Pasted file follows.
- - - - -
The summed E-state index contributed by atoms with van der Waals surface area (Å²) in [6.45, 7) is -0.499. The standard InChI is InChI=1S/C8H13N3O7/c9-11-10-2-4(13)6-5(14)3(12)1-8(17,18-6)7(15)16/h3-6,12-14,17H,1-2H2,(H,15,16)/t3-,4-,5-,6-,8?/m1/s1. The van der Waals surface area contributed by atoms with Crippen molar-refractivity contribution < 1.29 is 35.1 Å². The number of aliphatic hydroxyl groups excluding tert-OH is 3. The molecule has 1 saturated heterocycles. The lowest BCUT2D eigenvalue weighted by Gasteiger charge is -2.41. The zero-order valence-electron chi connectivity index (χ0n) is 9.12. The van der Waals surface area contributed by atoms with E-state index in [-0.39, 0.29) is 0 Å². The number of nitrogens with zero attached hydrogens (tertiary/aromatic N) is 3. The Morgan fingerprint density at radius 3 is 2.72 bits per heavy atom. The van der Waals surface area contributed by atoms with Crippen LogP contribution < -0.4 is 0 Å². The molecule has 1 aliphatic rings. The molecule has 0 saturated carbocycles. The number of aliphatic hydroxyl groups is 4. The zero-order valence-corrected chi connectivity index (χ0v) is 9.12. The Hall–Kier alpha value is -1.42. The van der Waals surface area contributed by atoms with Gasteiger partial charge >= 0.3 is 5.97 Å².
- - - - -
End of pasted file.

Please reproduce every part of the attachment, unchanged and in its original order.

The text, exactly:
The summed E-state index contributed by atoms with van der Waals surface area (Å²) in [6.45, 7) is -0.499. The standard InChI is InChI=1S/C8H13N3O7/c9-11-10-2-4(13)6-5(14)3(12)1-8(17,18-6)7(15)16/h3-6,12-14,17H,1-2H2,(H,15,16)/t3-,4-,5-,6-,8?/m1/s1. The van der Waals surface area contributed by atoms with Crippen molar-refractivity contribution < 1.29 is 35.1 Å². The number of aliphatic hydroxyl groups excluding tert-OH is 3. The molecule has 1 saturated heterocycles. The lowest BCUT2D eigenvalue weighted by Gasteiger charge is -2.41. The zero-order valence-electron chi connectivity index (χ0n) is 9.12. The van der Waals surface area contributed by atoms with E-state index in [-0.39, 0.29) is 0 Å². The number of nitrogens with zero attached hydrogens (tertiary/aromatic N) is 3. The Morgan fingerprint density at radius 3 is 2.72 bits per heavy atom. The van der Waals surface area contributed by atoms with Crippen LogP contribution < -0.4 is 0 Å². The molecule has 1 aliphatic rings. The molecule has 0 saturated carbocycles. The number of aliphatic hydroxyl groups is 4. The zero-order valence-corrected chi connectivity index (χ0v) is 9.12. The Hall–Kier alpha value is -1.42. The van der Waals surface area contributed by atoms with Gasteiger partial charge >= 0.3 is 5.97 Å².